By Andrew Nurse
More often then not, Christianity does not enjoy a positive public image. Canadians may be willing to select Tommy Douglas as the “Greatest Canadian,” but one suspects that this had more to do with medicare than his evangelical background. Interestingly, Christianity’s PR problems have a lot to do with history. It seems to me that there are three orders of problems. First, what Christians have done in the past, say residential schools, has often been not simply problematic but horrific. Second, Christianity’s ambiguous attitudes to world history, particularly (but, not exclusively) Biblical literalists who purport intelligent design and build museums of creation does not show Christians in a particularly good light. Third, Christian approaches to historical change and the willingness of, let’s call them, “traditionalists” to use God and/or The Bible as a justification for prejudices (same sex marriage is but the most recent example) often seems to put Christians on the wrong side of history.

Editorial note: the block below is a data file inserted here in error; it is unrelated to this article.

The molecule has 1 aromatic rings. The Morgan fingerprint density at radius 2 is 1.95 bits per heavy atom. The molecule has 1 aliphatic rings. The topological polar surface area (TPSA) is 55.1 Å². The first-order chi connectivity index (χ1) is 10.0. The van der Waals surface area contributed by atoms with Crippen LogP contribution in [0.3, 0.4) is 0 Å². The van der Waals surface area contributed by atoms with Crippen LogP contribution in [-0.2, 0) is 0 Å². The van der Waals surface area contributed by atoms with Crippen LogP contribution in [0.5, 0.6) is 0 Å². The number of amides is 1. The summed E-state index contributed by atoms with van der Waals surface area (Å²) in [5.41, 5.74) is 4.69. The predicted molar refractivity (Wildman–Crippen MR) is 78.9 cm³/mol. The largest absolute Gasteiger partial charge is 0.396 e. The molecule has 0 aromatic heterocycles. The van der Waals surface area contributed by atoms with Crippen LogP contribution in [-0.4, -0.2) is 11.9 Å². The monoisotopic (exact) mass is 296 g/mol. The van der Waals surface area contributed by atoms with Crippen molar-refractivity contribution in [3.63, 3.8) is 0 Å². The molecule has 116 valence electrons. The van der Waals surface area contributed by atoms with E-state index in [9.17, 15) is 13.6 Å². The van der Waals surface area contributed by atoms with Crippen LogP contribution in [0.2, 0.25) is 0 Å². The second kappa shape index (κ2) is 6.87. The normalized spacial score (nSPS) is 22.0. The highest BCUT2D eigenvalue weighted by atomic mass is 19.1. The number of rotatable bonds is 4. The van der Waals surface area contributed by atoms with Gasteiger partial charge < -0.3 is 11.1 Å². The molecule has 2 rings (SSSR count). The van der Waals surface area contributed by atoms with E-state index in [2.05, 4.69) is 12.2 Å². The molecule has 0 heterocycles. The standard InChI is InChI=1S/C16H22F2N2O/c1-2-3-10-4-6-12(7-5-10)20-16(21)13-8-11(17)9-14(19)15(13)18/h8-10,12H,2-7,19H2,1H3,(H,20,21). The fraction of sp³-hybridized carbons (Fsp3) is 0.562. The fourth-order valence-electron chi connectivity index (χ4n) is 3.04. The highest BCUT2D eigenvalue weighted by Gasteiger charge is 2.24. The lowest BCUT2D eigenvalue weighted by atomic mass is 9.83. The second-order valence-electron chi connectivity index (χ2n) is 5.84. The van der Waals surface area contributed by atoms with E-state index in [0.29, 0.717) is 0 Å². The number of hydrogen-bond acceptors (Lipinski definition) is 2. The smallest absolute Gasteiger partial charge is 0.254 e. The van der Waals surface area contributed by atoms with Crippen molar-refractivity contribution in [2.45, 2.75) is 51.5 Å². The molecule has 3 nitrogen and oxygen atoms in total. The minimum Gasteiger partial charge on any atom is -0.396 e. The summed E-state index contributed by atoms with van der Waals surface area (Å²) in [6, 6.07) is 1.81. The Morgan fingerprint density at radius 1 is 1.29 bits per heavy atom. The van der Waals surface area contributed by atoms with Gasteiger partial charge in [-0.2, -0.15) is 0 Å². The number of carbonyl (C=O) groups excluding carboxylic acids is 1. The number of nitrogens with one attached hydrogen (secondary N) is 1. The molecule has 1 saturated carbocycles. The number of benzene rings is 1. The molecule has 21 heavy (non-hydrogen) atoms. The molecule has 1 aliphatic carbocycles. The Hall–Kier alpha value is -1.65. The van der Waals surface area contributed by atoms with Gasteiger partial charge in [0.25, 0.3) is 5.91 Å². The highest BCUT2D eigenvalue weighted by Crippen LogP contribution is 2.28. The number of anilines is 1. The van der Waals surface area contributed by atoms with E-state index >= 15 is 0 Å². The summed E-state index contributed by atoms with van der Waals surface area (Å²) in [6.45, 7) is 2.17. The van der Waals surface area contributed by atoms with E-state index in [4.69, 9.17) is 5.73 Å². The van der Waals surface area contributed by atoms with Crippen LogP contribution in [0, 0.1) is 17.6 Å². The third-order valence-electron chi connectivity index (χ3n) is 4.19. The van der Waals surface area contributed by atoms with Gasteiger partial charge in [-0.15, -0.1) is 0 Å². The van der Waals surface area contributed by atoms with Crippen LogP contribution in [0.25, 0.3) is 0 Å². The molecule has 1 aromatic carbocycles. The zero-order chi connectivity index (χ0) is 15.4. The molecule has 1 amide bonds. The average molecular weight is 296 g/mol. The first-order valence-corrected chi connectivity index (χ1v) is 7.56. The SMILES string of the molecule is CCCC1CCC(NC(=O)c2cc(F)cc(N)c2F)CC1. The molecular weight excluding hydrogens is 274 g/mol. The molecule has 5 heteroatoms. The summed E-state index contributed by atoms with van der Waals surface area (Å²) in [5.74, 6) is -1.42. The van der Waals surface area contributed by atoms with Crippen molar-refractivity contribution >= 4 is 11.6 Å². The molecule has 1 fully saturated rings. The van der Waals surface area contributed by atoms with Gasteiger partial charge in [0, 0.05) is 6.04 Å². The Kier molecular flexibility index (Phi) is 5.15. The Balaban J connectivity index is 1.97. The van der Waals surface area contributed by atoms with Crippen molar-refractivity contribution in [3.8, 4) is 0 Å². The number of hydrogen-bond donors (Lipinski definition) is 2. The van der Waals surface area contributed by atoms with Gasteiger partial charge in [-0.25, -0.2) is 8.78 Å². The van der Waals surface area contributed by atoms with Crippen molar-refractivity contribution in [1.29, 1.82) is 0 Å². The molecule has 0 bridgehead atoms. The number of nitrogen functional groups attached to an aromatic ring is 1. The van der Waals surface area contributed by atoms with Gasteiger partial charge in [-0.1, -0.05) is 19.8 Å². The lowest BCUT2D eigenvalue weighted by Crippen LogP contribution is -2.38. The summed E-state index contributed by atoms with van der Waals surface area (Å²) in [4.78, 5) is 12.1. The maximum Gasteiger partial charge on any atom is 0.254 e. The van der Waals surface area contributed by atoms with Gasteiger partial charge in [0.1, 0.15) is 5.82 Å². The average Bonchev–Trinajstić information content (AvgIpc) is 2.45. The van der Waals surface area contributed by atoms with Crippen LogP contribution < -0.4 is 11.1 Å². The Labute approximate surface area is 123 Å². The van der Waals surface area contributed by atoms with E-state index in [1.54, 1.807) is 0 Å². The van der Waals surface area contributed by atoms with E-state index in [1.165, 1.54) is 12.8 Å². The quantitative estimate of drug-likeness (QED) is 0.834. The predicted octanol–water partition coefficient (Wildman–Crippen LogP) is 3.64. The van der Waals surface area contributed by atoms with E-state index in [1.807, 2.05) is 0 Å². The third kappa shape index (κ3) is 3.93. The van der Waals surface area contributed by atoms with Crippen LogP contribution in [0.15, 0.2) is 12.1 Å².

As a Christian – and, an evangelical one at that! – historical discussions that touch on these subjects make me feel a bit like Marxists called to account for the Soviet Union. When confronted with this history and these issues, what do I (a historian) say? I can mumble something like “but, that’s not me” (which is about as convincing as the Trotskyist trying to explain the aberrations of Leninism to those raised with a Cold War anti-commie mentality). I can ignore the question and try to not-so-subtly shift the conversation to another topic that might throw Christianity in a better light (“so, my church is raising money for an orphanage in Rwanda, would you be willing to contribute?”). I can rely on the standard Canadian “Oh, those are American evangelicals,” knowing that this (a) gets me off the hook most of the time but (b) is not really true. Or, I can just complain to myself (as I did when a colleague compared my twelve-year old’s prayer group to the Spanish Inquisition – and not the Monty Python’s version!).